Process-oriented testing: path coverage

In information technology, we come across processes at various levels. Business users will have an end-to-end business process that consists of various steps and decisions to influence the flow of the process. Systems developers will define the flow of a program in their code by writing statements, of which the decision statements will influence the flow of the program. For testing all these kinds of flows, an important coverage measure is path coverage. It can be applied in different test design techniques, especially process cycle test (for testing business processes in e.g. an acceptance test) and algorithm test (for testing code structure in e.g. a unit test).


Example of a process or program flow with decision points and paths

In this figure the core elements of a process or program flow are shown: these are the decision points, the start and end point(s) and the paths between them. The aim of path coverage is to cover the variations in the flow that are possible according to the chart. The test cases are described to indicate which paths in the flow should be followed consecutively, from start to end. The test cases together will achieve the desired coverage.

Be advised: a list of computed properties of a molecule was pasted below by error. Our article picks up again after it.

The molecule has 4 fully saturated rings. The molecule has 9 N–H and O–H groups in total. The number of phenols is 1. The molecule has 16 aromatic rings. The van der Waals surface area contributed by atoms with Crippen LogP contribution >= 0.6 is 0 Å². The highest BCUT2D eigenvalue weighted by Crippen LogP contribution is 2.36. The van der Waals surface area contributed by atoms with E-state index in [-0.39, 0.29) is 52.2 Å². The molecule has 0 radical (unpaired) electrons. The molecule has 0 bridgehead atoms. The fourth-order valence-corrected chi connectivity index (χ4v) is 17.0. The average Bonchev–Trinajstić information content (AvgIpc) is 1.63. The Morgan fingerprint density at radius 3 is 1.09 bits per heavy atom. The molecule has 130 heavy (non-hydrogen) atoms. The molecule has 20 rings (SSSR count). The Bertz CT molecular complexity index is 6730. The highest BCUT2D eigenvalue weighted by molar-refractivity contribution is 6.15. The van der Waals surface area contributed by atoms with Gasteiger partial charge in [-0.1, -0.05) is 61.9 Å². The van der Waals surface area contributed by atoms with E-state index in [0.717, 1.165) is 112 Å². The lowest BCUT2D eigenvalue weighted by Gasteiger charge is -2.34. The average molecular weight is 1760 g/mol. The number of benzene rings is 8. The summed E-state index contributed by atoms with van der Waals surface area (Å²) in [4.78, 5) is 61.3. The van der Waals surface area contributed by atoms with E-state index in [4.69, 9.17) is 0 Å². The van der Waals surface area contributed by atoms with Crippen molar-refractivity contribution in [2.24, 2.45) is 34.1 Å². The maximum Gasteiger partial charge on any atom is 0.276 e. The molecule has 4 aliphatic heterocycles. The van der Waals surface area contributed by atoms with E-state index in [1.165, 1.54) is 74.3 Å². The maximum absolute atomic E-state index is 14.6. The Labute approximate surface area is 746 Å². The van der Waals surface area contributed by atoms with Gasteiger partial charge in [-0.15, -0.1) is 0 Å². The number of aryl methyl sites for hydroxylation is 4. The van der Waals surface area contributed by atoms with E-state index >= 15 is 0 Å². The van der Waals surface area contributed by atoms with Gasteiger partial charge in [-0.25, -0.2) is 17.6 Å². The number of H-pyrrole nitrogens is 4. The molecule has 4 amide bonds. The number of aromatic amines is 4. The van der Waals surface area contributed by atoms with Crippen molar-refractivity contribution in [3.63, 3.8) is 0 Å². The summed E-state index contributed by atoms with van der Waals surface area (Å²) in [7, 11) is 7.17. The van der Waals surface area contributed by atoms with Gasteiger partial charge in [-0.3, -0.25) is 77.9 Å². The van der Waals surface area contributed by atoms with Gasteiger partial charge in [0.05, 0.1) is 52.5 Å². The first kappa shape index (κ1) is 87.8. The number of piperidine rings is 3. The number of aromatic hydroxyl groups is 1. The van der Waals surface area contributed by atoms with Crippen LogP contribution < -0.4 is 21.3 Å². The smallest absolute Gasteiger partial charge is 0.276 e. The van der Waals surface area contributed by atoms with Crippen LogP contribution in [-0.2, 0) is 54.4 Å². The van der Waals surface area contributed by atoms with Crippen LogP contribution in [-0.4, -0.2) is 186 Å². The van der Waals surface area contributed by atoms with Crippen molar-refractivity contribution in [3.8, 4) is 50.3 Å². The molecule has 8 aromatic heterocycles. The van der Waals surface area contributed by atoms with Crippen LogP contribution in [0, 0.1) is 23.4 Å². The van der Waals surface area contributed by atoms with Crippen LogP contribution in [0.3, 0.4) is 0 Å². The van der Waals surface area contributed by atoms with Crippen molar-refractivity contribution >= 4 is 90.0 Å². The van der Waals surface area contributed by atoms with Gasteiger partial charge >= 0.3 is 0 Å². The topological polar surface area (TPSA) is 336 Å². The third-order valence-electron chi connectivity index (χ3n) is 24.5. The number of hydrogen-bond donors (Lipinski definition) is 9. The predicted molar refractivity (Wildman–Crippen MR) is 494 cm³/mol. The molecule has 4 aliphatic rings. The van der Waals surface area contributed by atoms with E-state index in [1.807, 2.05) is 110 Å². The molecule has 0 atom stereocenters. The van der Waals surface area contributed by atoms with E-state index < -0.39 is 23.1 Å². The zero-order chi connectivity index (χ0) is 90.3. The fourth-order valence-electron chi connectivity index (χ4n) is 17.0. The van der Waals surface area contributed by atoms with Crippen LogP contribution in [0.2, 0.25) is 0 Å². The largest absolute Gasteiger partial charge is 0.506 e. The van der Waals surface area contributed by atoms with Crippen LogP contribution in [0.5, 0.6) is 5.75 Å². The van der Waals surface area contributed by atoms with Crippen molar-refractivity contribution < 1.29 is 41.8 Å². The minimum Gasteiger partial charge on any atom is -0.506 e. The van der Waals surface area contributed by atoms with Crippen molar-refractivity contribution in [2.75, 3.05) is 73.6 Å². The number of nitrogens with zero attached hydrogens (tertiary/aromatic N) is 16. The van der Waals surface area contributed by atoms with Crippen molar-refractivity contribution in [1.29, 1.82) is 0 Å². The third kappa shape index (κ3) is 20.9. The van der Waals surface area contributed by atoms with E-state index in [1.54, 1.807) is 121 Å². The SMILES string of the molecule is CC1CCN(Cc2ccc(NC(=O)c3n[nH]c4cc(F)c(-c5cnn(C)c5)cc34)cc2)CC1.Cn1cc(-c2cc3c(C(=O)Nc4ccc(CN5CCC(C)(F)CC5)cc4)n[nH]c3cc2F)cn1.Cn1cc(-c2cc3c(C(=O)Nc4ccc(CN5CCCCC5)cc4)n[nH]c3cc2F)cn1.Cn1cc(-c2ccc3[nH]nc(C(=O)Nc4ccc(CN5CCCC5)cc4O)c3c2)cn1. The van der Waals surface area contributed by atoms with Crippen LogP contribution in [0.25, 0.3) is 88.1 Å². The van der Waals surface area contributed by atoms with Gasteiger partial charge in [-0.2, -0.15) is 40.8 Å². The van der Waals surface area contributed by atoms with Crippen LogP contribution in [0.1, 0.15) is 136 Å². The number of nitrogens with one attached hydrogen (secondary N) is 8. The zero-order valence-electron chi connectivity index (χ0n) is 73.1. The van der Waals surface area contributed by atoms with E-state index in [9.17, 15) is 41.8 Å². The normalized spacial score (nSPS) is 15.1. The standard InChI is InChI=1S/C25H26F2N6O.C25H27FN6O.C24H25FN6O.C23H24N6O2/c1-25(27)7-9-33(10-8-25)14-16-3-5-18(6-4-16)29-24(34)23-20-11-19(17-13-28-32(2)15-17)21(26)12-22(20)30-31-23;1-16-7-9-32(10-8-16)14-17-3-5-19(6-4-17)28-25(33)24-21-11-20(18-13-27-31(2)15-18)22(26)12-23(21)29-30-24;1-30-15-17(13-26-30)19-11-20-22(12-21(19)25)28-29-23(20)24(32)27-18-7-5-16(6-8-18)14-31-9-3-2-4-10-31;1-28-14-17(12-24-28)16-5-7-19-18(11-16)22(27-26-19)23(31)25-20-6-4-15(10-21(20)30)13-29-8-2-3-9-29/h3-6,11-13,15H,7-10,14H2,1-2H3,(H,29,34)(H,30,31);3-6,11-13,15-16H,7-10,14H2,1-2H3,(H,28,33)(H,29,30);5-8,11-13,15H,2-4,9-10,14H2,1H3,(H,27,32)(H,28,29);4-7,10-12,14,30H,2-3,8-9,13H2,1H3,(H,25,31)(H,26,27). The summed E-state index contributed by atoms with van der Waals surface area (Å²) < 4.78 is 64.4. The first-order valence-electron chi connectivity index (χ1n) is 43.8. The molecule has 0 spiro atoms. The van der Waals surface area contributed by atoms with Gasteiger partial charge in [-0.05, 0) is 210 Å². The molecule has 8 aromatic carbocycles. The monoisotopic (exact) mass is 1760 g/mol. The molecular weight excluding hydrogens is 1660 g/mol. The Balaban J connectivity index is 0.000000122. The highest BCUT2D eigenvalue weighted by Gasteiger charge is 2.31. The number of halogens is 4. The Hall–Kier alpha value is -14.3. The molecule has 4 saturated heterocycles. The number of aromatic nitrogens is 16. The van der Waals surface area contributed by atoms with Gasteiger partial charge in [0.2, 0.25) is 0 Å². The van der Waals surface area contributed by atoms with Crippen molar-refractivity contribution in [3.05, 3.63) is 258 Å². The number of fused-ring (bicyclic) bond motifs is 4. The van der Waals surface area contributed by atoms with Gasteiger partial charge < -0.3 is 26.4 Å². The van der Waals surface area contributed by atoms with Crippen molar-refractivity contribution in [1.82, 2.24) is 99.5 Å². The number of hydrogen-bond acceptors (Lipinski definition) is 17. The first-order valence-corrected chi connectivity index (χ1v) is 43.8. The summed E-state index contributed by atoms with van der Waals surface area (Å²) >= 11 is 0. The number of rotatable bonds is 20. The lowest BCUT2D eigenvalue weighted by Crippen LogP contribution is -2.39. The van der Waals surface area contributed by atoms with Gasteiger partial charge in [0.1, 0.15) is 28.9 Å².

Keep in mind that such flowcharts with decision points and paths do not necessarily have to be about the functionality of the system. Security processes or work procedures in business processes can also be described with such charts, which makes the basic technique described here applicable for many different test varieties. And note that this type of coverage does not consider the conditions that are in the decisions, it only considers the possible resulting paths. When covering conditions is essential, apply a technique from the coverage group condition-oriented testing.

One coverage type, two test design techniques

If path coverage is applied on business process level, we call the test design technique process cycle test. When applying the same path coverage to program code we call the technique algorithm test. The way of working for both techniques is exactly the same.

Steps to create test situations and test cases using path coverage

Using path coverage, there is a three-step way of working: first determine the paths, then derive the test situations and after that combine test situations into test cases:

  • A test situation is a path or a combination of paths.
  • A test case is a combination of test situations which begins at (one of the) start point(s) of the flowchart and ends at (one of the) end point(s) of the flowchart.

Step 1: Determine the paths

Simplify the chart by removing everything else than decision points, start, end and lines. Determine the paths: a path is a line between one decision point and another decision point, or a line from the start to the first decision point, or a line from the last decision point to the end. Number the paths and letter the decision points.